I wonder if any of other distro's partitioning tools can clone, too, and what approach they're using for setting up complex storage scenarios in an user-friendly way ...

[1] Of course, only the same size or bigger disks qualify, and for simplicity sake, they must share the cylinder size as well

On testing


( I promised this article to Lukáš  today, so now I really have to write it :) )

What is the most important part of software project? Experienced developers? Creative user interface designers? Good managers? Meticulous testers? Decision making in the right hands? Hmmm ... if you ask me, it's balanced combination of all of these, but this is not what I'm going to write about. Testing - that's (maybe along with l10n work) one of the most underestimated and largely invisible part of any software project, be it a small appliance or something as large-scale as Linux distribution.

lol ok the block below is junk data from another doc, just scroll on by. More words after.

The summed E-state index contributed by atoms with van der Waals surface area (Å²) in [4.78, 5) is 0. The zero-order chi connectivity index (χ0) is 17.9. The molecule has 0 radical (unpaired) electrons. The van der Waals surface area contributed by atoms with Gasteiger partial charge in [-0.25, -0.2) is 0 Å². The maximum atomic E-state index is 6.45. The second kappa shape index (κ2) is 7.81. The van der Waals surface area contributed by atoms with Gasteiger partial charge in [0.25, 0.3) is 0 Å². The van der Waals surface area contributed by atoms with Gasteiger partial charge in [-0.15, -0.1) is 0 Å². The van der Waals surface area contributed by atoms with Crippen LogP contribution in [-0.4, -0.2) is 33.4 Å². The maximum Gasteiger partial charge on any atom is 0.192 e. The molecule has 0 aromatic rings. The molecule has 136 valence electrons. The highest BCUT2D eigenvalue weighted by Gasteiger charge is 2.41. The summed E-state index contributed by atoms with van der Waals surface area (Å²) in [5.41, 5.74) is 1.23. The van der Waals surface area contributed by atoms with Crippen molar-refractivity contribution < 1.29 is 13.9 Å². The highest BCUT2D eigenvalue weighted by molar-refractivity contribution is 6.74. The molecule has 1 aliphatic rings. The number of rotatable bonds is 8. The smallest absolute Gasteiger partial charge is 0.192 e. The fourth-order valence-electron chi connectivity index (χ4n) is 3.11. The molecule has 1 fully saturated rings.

Hackers often look down on QA guys and view them as those not being smart enough to actually write the code. Nothing can be further from the truth. A good tester is worth his/her weight in gold. Fairly recent experience with work on (partially closed-source) project taught me a lesson about vital importance of  testing that I'll never forget. Really. Even the best code is dead without somebody testing it.

It is a tester who has to, using his/her experience and intuition, be able to pinpoint weak points of the software. When implementing a feature or creating a bugfix, developer's time is just enough to do some basic testing, verify it works, the bug is really fixed and be done with it. Tester has to use his/her creativity and come up with scenarios developer never dreamed about.